When the first pilgrims landed here in the new world, they were ill equipped to survive in the harsh environment.  Food was scarce because they didn’t know how best to hunt the animals in this land or understand what food would grow best in the soil.  They needed help.  Thankfully, the nearby tribe of Native American Indians were willing to teach them better hunting skills and provided them with knowledge of how to tend this land.  There were language and cultural barriers, but they overcame them.  Because of that, there was a feast of thanks.  (Can you tell I’ve been talking about the holiday with my five-year-old?)

It is easy to think about all the things that are wrong in life.  Busy schedules.  Lack of sleep or money or things.  We forget to look for the good in life and be happy for the blessings we have. 

So, today, in this space, I’d like to talk about what I’m thankful for. 

I’m thankful for my family – my son, husband, mother, nephews, brother, aunts, uncles, cousins and beyond. Families have their ups and downs, but I wouldn’t trade any of the branches of my family tree.  I am thankful for the laughs and love and the support they have given me. 

I am thankful for the friends I have been lucky to have in my life.  I only hope I am as good a friend to them as they are to me. 

My students are one of my greatest blessings.  Watching them flourish and grow into amazing performers and even more wonderful people is something that brightens my darkest hours.  They are a true gift in my life and I will consider them mine no matter how old they get or how far they go.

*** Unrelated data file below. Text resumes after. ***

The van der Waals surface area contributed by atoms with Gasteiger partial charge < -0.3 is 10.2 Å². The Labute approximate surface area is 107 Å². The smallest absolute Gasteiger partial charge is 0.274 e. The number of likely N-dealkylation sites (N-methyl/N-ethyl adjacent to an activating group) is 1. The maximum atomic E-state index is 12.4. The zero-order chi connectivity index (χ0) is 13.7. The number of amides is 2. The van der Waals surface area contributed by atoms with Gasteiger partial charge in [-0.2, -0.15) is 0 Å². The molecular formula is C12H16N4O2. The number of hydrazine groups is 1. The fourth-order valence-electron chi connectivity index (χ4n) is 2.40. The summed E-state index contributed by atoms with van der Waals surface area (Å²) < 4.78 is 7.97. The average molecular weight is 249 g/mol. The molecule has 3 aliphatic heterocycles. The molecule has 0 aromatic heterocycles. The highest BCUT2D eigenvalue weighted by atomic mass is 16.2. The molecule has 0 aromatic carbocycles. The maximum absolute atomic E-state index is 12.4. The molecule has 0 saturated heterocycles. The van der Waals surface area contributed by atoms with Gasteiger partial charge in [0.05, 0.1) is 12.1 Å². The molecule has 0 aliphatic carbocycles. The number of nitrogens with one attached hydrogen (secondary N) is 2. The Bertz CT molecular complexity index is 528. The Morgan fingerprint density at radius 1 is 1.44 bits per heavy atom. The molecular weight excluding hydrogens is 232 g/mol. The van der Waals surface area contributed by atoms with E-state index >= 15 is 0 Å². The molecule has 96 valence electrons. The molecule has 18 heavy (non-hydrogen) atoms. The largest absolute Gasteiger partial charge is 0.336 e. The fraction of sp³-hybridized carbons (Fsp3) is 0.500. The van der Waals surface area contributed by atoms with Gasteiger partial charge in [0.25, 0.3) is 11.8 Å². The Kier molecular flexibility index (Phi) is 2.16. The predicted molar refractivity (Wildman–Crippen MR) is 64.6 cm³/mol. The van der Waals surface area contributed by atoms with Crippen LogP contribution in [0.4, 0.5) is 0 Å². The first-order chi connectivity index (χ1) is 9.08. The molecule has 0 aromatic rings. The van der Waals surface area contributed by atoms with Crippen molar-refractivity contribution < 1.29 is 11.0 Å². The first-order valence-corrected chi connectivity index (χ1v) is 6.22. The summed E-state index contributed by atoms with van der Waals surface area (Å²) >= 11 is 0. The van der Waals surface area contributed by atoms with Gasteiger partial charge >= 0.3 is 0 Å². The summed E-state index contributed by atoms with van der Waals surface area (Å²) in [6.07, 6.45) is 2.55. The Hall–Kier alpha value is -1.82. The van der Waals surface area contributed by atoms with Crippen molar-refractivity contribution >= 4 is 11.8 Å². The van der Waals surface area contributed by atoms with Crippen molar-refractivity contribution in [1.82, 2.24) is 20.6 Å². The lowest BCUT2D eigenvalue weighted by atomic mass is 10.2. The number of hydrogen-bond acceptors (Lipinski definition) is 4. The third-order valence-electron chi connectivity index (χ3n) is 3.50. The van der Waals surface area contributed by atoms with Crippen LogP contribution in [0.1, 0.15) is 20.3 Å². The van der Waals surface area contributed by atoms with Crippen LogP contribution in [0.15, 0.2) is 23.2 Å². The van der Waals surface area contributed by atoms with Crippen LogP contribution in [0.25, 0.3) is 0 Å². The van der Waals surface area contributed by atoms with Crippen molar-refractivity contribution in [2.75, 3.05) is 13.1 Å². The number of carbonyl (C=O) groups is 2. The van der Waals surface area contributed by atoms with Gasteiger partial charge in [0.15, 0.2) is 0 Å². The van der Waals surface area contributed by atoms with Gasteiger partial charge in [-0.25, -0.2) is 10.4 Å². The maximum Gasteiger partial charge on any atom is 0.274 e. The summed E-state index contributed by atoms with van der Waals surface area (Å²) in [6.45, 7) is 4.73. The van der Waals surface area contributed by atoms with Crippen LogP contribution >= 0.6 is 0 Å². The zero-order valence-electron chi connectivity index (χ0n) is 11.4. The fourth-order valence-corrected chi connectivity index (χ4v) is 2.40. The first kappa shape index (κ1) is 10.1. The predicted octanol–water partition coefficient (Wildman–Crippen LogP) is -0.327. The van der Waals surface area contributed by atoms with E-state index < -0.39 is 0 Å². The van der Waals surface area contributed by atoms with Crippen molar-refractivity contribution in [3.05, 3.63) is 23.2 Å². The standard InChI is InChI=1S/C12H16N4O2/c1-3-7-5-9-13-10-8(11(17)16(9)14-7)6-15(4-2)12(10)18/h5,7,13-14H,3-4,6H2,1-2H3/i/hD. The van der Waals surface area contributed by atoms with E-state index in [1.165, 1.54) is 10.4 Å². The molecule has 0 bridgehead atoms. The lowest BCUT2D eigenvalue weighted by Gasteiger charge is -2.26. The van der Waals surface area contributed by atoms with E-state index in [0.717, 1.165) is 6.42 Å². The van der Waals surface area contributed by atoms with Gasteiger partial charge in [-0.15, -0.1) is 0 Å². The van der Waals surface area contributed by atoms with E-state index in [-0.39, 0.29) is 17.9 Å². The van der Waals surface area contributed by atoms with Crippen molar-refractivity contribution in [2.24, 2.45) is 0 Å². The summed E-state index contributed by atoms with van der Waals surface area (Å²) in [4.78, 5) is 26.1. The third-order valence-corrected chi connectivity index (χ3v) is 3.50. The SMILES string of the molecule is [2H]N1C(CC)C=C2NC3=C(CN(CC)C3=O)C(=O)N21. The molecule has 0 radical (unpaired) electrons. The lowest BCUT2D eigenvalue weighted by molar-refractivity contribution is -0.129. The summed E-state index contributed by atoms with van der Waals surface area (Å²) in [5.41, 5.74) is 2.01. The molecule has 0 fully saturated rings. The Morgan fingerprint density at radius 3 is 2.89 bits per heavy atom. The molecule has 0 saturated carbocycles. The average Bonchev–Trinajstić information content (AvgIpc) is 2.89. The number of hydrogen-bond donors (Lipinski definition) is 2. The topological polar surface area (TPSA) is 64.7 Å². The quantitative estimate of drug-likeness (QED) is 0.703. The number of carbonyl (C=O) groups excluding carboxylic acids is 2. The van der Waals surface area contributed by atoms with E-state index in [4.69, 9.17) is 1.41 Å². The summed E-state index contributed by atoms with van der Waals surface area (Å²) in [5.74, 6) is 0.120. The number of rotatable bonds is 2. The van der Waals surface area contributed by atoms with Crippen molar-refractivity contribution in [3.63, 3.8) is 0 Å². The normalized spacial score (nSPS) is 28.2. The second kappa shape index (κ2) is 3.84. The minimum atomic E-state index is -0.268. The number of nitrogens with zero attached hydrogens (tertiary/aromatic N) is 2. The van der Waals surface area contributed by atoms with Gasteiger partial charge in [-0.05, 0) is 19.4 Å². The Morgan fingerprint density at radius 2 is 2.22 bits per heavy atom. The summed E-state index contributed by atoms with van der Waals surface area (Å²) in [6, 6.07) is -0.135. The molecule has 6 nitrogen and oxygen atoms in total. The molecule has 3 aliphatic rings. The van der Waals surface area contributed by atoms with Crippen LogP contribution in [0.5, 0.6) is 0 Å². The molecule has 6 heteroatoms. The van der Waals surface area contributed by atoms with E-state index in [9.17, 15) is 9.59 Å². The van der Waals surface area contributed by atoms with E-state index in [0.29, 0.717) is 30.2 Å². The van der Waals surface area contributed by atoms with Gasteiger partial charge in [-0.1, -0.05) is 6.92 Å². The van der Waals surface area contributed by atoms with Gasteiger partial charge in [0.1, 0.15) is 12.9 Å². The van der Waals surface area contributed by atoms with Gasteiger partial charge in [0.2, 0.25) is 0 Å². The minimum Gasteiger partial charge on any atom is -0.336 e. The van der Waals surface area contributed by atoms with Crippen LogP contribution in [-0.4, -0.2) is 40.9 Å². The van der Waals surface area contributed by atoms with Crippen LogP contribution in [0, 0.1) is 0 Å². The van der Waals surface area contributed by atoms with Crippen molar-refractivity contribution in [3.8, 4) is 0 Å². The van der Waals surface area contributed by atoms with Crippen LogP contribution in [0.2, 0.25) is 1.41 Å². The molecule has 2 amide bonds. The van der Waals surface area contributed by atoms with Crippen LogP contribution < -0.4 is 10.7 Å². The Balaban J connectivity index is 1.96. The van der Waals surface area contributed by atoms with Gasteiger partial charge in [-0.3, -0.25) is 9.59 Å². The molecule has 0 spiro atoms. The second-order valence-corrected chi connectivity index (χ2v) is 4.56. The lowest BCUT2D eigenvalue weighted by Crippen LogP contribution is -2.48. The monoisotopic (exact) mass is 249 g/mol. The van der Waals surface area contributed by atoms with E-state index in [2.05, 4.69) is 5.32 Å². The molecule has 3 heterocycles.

I am beyond grateful for my agent, Stacia Decker, and the entire team at Donald Maass Literary.  More often than not, I doubt my ability to succeed at being a writer.  Stacia never fails to believe in me when I falter in believing in myself.  She is there for the good, the bad and the strange.  And trust me when I say she doesn’t get paid near enough for what she does.

I am thankful for all of my editors and publishing teams, but especially my editor, Margaret Raymo, at Houghton Mifflin Harcourt and the entire HMH team.  They are superstars in the publishing world and their strength of conviction about my work takes my breath away.

I count each member of the writing community that I have met as a huge blessing. 
I am grateful to all the booksellers who have given me your vote of confidence by stocking my books.  And I am thankful for each and every reader who takes the time to pick up a book.

And yes, I am grateful to have enough food to eat and a car to drive and a house to live in.  But while those are important, it is the people in my life that make me glad to wake up and see what the new day holds.

So when you are sitting down for Thanksgiving dinner and passing the cranberry sauce, know that on that day I will be thinking of you and how grateful you are for being a part of my journey.  I can’t wait to see where that journey takes us from here.

And please, in the comments, let me know—What are you thankful for this year?  I would love for all of us to celebrate this season of thanks together.